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Research Coins: Feature Auction

 
11101059
CNG 111, Lot: 1059. Estimate $4000.
Sold for $3250. This amount does not include the buyer’s fee.

ANGLO-SAXON, Archbishops of Canterbury. Wulfred. 805-832. AR Penny (22mm, 1.34 g, 3h). Large portrait type. Canterbury mint; Sæberht, moneyer. Struck circa 810-822/3. Tonsured facing bust; two pellets to left, three pellets to right / + SAEBERHT MONETΛ, Dorobernia Civitas monogram. Naismith 46.2x; SCBI 67 (BM), 756-7 var. (pellets); North 240; SCBC 888. Good VF, find patina, a few light marks. Rare.


Ex Maj.-Gen. A. Lyons Collection (‘Property of a Genlteman,’ Spink 219, 24 September 2013), lot 67, purchased from Mike R. Vosper, November 2004.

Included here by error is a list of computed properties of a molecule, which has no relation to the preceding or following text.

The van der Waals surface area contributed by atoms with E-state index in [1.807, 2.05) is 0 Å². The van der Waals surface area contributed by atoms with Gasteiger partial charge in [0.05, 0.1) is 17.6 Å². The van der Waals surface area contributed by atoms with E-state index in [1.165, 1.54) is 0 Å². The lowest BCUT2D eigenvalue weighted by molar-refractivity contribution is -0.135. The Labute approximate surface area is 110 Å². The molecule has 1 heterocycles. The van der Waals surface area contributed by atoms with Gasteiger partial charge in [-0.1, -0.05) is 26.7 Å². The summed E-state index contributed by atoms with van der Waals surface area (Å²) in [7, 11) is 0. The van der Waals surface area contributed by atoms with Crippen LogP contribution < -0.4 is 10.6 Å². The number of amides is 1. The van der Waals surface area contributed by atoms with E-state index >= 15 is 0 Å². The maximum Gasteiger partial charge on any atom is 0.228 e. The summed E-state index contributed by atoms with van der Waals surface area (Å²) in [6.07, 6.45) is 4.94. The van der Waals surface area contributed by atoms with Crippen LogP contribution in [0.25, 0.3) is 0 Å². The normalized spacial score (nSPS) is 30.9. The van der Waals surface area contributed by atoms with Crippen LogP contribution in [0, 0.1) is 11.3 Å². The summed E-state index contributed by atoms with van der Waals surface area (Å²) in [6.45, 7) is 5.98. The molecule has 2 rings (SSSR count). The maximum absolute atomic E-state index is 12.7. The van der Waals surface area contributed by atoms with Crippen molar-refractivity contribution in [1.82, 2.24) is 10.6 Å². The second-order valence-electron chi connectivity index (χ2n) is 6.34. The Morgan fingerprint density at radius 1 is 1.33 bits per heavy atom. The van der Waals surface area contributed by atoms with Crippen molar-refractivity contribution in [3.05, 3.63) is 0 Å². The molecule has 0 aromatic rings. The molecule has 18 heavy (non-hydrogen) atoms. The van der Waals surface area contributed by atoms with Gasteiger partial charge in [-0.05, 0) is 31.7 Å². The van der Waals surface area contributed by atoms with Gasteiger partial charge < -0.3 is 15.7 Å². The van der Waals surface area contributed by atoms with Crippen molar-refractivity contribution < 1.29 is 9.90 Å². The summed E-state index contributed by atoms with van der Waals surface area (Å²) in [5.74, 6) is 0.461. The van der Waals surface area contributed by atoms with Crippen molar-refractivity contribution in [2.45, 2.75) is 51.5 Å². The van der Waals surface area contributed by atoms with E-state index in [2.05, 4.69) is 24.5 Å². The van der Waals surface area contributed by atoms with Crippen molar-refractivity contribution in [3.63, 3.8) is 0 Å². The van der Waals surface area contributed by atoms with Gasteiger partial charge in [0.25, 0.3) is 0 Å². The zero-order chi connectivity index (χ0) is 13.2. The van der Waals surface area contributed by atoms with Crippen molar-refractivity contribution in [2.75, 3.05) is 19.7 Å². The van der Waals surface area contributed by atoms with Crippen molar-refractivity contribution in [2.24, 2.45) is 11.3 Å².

Believed to have come from a family of landholders in Middlesex, Wulfred’s name first appears as a member of Aethelheard’s staff on historical records in 803. He later became Archdeacon of Canterbury before succeeding Archbishop Aethelheard in 805. Evidently of high status, Wulfred initially enjoyed good favour with Coenwulf. Unlike his predecessors, his coins are the first to make no reference to the King, thus ending the recognition of a Mercian overlord on archepiscopal coins. Instead they depict a tonsured head of the archbishop himself, presumably influenced by the Carolingian-style silver denarii, which had recently been adopted by Pope Hadrian I (cf. CNG 61, lot 2185). Wulfred was a considerable benefactor to his Church, and a strenuous assertor of its rights, spending many years reforming his own cathedral community at Christ Church and granting land in exchange for assurances that his reforms would be maintained. It was this dedication which lead to the relationship between King and Archbishop souring considerably from 817 onward when Coenwulf stated his intention to release control of the monasteries from the clergy, which had been the custom for centuries, to laymen and local noble families. Concerned over a potential decline in pastoral standards, a bitter argument ensued and was evidently of such seriousness that according to historical sources, Wulfred ceased to exercise his office and at one point was threatened with exile unless he yielded to Coenwulf’s demands. A settlement was finally imposed before Coenwulf’s death in 821, but the quarrel rumbled on, continuing under his successor Coelwulf in 823 before finally being resolved in Wulfred’s favor in 825 under the new Mercian King Beornwulf. According to the Canterbury obituary lists Wulfred died on the 24th March 832, leaving the bulk of his estates in trust for his community at Christ Church, Canterbury.